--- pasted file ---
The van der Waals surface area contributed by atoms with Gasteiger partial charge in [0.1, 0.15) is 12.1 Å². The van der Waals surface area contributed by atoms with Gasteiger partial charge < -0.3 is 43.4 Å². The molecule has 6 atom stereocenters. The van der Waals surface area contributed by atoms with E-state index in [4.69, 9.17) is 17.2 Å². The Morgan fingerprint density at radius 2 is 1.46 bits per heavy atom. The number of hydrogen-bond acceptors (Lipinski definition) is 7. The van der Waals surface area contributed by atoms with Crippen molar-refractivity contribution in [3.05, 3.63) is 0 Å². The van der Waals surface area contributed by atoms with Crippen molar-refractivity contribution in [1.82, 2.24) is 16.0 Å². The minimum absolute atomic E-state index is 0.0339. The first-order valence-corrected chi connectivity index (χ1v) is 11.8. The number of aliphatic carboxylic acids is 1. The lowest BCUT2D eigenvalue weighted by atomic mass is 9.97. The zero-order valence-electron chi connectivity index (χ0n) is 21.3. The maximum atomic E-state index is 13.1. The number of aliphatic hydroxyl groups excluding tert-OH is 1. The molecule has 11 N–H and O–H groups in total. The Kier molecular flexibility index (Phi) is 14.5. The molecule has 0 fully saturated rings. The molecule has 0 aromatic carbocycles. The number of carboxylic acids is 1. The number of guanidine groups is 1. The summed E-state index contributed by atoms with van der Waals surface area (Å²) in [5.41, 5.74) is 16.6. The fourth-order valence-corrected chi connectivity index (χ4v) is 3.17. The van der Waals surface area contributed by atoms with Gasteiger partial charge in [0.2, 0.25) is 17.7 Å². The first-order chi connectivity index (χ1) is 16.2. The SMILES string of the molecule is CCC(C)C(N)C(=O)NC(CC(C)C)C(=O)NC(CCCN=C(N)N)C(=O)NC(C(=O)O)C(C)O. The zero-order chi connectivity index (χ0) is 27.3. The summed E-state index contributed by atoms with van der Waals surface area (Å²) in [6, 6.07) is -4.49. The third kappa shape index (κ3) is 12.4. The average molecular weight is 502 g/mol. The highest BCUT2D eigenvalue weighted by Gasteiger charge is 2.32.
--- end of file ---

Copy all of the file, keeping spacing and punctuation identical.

The van der Waals surface area contributed by atoms with Gasteiger partial charge in [0.1, 0.15) is 12.1 Å². The van der Waals surface area contributed by atoms with Gasteiger partial charge < -0.3 is 43.4 Å². The molecule has 6 atom stereocenters. The van der Waals surface area contributed by atoms with E-state index in [4.69, 9.17) is 17.2 Å². The Morgan fingerprint density at radius 2 is 1.46 bits per heavy atom. The number of hydrogen-bond acceptors (Lipinski definition) is 7. The van der Waals surface area contributed by atoms with Crippen molar-refractivity contribution in [3.05, 3.63) is 0 Å². The van der Waals surface area contributed by atoms with Crippen molar-refractivity contribution in [1.82, 2.24) is 16.0 Å². The minimum absolute atomic E-state index is 0.0339. The first-order valence-corrected chi connectivity index (χ1v) is 11.8. The number of aliphatic carboxylic acids is 1. The lowest BCUT2D eigenvalue weighted by atomic mass is 9.97. The zero-order valence-electron chi connectivity index (χ0n) is 21.3. The maximum atomic E-state index is 13.1. The number of aliphatic hydroxyl groups excluding tert-OH is 1. The molecule has 11 N–H and O–H groups in total. The Kier molecular flexibility index (Phi) is 14.5. The molecule has 0 fully saturated rings. The molecule has 0 aromatic carbocycles. The number of carboxylic acids is 1. The number of guanidine groups is 1. The summed E-state index contributed by atoms with van der Waals surface area (Å²) in [5.41, 5.74) is 16.6. The fourth-order valence-corrected chi connectivity index (χ4v) is 3.17. The van der Waals surface area contributed by atoms with Gasteiger partial charge in [0.2, 0.25) is 17.7 Å². The first-order chi connectivity index (χ1) is 16.2. The SMILES string of the molecule is CCC(C)C(N)C(=O)NC(CC(C)C)C(=O)NC(CCCN=C(N)N)C(=O)NC(C(=O)O)C(C)O. The zero-order chi connectivity index (χ0) is 27.3. The summed E-state index contributed by atoms with van der Waals surface area (Å²) in [6, 6.07) is -4.49. The third kappa shape index (κ3) is 12.4. The average molecular weight is 502 g/mol. The highest BCUT2D eigenvalue weighted by Gasteiger charge is 2.32.